HUDSON — It’s a common theme in collegiate and professional sports.
An athlete is a bona fide superstar in high school or college. However, when that same athlete makes the jump to the collegiate or pro levels, everything changes dramatically.
Some of those athletes’ positions among the elite remain intact. For others, they may have to settle for a greatly reduced role and terminate their alpha-dog status for good.
Thomas Adams-Wall has been dealing with this massive transition process throughout the winter. And let’s just say he’s not drawing up X’s and O’s for the University of Kentucky or the Los Angeles Lakers.
For Adams-Wall, his situation is a bit more complicated. That’s because his locker room is loaded with fidgety teenagers.
"Most of them are kind of used to being the top kids in their middle schools," the Western Reserve Academy head boys basketball coach said of his players. "Guys coming in as sophomores, they’re used to being the guy at their high school. And then you come in and you have all these new guys."
These "new guys" have had their share of peaks and valleys thus far.
After a 72-61 loss to Andrews Osborne Academy’s International Sports Academy Thursday at the Murdough Athletic Center Gymnasium, the Pioneers are a modest 5-6.
Of course, it’s not like Reserve has played against a bunch of cardboard cutouts.
ISA, which makes its home in Willoughby, featured a Division I recruit, along with a few others who are drawing interest from various universities. WRA also played some highly prestigious squads at The Hill School Tournament last month in Pottstown, Pennsylvania.
Unlike most schools, Reserve’s athletes probably won’t spend too much time with each other during the summer. They’re likely not going to enjoy each other’s company during the holidays either.
While they do include Hudson residents Miller Taylor, Aidan McKenna, Cade Howard and Vijay Sastry on their roster, the Pioneers also feature players from all over the globe.
Six-foot-6 senior forward Dimitrije Radusinovic, who scored a game-high 21 points against the Phoenix, is a first-year player from Podgorica, Montenegro.
Sophomore guard Malik Brown makes his home in Halifax, Nova Scotia, Canada during the offseason. Another sophomore, starting point guard Cameron Baker, lives in Grand Blanc, Michigan. Reserve also has players from Maryland, Chicago and South Carolina.
WRA has a 6-6 sophomore wunderkind too. And this dazzling playmaker doesn’t need to purchase a plane ticket to reach College Street in Hudson.
In fact, this extremely gifted young man is expected to be heavily recruited by major college coaches throughout the nation over the next three years.
His name is Chris Livingston.
The Akron native is the Pioneers’ brightest star after leading Akron Buchtel to the Division II state semifinals last season. Although he struggled a bit with his shot against ISA, Livingston, who scored 40 points twice last month, is averaging more than 30 points per game.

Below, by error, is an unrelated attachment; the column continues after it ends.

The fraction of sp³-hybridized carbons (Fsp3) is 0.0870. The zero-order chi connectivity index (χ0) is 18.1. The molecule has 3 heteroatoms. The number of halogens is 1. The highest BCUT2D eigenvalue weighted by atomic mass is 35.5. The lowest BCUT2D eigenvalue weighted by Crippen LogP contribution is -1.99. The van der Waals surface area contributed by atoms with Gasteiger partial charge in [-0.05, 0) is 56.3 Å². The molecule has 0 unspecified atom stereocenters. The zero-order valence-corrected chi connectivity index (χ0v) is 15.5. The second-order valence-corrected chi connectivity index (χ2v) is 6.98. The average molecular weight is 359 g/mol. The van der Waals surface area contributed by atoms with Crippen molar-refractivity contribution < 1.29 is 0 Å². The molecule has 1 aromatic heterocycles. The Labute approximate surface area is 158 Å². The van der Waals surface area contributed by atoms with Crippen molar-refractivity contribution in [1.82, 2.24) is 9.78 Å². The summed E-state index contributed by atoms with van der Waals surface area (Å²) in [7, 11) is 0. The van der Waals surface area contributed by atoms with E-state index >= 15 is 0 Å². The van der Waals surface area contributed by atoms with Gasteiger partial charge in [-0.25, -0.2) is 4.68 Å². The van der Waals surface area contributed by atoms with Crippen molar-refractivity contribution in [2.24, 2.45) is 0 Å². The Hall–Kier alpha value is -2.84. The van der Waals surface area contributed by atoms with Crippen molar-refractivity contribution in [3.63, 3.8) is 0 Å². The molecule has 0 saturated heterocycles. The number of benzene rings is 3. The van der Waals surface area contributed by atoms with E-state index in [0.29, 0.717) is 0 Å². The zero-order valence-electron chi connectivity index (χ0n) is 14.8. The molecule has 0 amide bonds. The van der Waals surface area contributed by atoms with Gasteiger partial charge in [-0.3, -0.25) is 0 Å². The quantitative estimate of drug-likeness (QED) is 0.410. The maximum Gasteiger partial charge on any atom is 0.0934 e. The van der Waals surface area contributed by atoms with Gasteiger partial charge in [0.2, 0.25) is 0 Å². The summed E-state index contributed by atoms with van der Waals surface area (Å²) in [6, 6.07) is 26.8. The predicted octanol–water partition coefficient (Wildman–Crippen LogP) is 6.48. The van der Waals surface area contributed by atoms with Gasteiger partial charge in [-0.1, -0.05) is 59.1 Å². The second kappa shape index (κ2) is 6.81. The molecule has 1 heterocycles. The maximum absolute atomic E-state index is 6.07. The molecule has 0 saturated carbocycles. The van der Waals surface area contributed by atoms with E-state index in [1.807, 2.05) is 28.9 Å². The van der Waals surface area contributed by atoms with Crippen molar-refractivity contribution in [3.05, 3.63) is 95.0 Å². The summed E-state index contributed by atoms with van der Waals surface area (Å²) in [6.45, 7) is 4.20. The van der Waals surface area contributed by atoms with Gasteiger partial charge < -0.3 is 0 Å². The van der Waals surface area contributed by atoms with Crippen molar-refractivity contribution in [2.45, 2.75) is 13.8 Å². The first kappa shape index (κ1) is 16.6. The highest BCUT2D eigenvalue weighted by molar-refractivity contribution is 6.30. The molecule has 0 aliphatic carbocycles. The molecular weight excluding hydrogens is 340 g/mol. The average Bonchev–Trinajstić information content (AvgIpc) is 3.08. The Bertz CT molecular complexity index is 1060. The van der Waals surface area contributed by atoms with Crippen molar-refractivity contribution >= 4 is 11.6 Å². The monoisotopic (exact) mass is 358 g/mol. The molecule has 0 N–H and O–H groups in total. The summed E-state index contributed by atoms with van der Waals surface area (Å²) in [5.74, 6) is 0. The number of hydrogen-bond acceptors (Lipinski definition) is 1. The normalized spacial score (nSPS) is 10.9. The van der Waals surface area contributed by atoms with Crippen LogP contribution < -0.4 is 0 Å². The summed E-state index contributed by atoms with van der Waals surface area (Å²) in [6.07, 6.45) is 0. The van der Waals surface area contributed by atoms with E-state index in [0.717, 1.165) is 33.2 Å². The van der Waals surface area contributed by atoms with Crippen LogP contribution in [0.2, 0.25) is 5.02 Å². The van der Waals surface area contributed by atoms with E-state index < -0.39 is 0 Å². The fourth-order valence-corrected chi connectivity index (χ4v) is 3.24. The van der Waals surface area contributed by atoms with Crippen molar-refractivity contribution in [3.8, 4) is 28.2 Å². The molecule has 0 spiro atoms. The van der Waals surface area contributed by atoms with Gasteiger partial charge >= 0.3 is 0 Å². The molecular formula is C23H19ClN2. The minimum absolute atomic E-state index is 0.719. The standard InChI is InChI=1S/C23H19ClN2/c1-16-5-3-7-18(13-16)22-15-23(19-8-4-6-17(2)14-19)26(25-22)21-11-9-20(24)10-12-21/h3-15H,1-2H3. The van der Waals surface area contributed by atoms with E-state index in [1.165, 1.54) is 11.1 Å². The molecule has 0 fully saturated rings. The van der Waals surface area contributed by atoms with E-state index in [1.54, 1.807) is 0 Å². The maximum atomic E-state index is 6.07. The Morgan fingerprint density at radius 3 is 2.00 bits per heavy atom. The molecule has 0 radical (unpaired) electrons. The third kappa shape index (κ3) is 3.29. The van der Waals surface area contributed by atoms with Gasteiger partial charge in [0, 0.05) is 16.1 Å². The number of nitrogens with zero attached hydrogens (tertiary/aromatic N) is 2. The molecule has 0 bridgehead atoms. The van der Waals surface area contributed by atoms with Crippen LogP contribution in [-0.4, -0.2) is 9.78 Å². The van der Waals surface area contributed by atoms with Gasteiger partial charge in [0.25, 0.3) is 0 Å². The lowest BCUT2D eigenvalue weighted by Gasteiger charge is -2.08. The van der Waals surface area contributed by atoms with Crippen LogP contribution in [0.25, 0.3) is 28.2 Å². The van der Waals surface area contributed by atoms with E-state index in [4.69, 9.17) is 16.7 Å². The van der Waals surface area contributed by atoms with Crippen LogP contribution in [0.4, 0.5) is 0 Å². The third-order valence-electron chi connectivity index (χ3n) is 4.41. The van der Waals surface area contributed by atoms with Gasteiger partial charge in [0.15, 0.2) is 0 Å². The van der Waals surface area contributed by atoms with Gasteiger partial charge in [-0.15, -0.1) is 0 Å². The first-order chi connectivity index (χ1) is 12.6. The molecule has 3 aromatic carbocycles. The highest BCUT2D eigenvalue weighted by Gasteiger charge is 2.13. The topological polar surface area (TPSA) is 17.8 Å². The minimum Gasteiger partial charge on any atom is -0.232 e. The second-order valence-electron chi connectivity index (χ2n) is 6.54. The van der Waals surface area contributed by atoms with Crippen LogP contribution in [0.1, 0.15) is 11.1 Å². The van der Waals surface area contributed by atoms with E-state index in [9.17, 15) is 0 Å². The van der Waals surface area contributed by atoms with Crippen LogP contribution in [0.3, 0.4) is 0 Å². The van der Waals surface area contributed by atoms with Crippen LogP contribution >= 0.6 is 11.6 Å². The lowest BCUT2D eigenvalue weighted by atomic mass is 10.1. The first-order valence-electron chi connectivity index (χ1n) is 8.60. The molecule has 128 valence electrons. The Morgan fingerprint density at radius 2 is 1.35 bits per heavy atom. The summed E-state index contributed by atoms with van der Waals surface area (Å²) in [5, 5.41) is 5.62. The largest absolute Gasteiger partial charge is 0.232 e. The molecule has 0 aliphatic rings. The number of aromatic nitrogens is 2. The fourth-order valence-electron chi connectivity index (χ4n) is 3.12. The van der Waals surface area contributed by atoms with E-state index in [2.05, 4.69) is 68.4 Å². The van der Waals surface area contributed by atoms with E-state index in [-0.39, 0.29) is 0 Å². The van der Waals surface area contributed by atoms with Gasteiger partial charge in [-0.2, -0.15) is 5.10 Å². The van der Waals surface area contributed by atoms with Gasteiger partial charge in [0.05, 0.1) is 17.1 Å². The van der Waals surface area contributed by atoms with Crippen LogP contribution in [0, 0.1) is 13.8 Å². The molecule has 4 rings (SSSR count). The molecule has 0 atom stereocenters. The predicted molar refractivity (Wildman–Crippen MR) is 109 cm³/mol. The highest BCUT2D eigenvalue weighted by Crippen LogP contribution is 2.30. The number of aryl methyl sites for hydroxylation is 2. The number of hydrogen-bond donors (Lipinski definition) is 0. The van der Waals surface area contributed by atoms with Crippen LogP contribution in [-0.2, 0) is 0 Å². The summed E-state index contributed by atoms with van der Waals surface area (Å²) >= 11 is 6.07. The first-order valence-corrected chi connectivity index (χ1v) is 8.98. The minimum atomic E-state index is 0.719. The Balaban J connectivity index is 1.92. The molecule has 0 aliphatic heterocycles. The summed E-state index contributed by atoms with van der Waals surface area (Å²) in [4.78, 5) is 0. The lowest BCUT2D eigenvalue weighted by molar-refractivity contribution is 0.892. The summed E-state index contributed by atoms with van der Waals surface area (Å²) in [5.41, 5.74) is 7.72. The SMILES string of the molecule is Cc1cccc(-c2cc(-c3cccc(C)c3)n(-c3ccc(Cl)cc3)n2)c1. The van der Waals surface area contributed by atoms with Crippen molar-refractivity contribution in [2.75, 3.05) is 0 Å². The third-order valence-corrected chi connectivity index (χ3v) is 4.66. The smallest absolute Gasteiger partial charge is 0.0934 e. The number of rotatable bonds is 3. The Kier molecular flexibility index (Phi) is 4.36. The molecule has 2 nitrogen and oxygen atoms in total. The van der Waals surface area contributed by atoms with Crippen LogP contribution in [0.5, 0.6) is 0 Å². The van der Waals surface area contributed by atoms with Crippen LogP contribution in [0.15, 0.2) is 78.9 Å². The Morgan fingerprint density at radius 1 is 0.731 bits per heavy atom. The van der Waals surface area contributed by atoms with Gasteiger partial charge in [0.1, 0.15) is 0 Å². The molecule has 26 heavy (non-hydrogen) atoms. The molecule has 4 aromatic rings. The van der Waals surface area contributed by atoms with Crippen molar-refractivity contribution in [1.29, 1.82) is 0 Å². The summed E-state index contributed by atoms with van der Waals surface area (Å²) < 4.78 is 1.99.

Adams-Wall knows a once-in-a-generation player like Livingston has to have the ball in his hands as much as possible. That’s a given, but there have been other questions the basketball guru has been trying to answer ever since his team’s first practice in November.
Who else gets a piece of the pie? And do some of the players get a bigger piece than others?
"It’s different," Adams-Wall said. "Growing up at a prep school in New England [the Governor’s Academy in Massachusetts], we’d have new kids come in every year. I was used to that. It’s not like your K [kindergarten] through 12 school."
Reserve’s on-the-job training has been chaotic at times. Nevertheless, this fast-growing corporation of basketball marvels has plenty of promise.
More importantly, WRA’s quick-learning employees are becoming more comfortable in their positions. That includes the executives and the laborers.
"We talk about what everybody’s role is on the team," Adams-Wall said. "Everyone knows their role, which is good. The more consistent we get with all of that, the better we’re going to be. We have 19 games left."
That’s certainly good news.
Prior to 2020, the Pioneers’ "chemistry" lessons came to an abrupt halt. Santa and his reindeer may have had something to do with it. Due to the holidays, Reserve’s court was adjourned for what seemed like an eternity.
That would be an excruciating 18 days, as a matter of fact.
"It’s working out well," Adams-Wall said. "I think it’s just getting used to playing together. With the two-and-a-half week break, they’re not all in the gym together like any other school in the area."
That rust certainly showed when they returned to the floor for their 2020 debut.
Trailing by as many as double digits, WRA struggled to a 60-56 victory over Hawken Wednesday in Gates Mills.
Although Thursday’s contest produced a negative result, Adams-Wall felt more comfortable than he did 24 hours earlier. For him, a loss on the scoreboard is far less gut-wrenching if his players are chummy with one another.
Having a large group of enthusiastic teenagers supporting you doesn’t hurt either. Especially since they come from all over the world.
"To our guys’ credit, we’re playing as a team," Adams-Wall said. "Everyone likes each other. The student section was awesome."
Reporter Frank Aceto can be reached at 330-541-9444, email@example.com or @FrankAceto_RPC.